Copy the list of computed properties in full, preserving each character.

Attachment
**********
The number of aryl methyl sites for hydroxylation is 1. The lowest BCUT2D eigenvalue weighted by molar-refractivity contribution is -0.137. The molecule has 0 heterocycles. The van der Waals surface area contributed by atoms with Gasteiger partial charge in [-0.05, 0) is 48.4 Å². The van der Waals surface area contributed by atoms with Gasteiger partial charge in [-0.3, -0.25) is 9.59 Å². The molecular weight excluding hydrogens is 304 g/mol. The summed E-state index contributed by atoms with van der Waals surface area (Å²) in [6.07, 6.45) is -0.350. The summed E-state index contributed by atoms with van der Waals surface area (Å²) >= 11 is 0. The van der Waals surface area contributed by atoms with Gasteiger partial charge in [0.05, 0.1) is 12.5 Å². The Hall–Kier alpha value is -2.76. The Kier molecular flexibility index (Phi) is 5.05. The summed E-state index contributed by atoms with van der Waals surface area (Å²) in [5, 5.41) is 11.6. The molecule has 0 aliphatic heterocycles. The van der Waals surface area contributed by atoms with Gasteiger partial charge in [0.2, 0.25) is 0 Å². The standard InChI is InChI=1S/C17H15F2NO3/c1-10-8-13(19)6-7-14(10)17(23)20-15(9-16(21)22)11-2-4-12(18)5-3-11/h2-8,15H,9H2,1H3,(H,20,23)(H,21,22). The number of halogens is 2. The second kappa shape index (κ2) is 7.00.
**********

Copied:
The number of aryl methyl sites for hydroxylation is 1. The lowest BCUT2D eigenvalue weighted by molar-refractivity contribution is -0.137. The molecule has 0 heterocycles. The van der Waals surface area contributed by atoms with Gasteiger partial charge in [-0.05, 0) is 48.4 Å². The van der Waals surface area contributed by atoms with Gasteiger partial charge in [-0.3, -0.25) is 9.59 Å². The molecular weight excluding hydrogens is 304 g/mol. The summed E-state index contributed by atoms with van der Waals surface area (Å²) in [6.07, 6.45) is -0.350. The summed E-state index contributed by atoms with van der Waals surface area (Å²) >= 11 is 0. The van der Waals surface area contributed by atoms with Gasteiger partial charge in [0.05, 0.1) is 12.5 Å². The Hall–Kier alpha value is -2.76. The Kier molecular flexibility index (Phi) is 5.05. The summed E-state index contributed by atoms with van der Waals surface area (Å²) in [5, 5.41) is 11.6. The molecule has 0 aliphatic heterocycles. The van der Waals surface area contributed by atoms with Gasteiger partial charge in [0.2, 0.25) is 0 Å². The standard InChI is InChI=1S/C17H15F2NO3/c1-10-8-13(19)6-7-14(10)17(23)20-15(9-16(21)22)11-2-4-12(18)5-3-11/h2-8,15H,9H2,1H3,(H,20,23)(H,21,22). The number of halogens is 2. The second kappa shape index (κ2) is 7.00.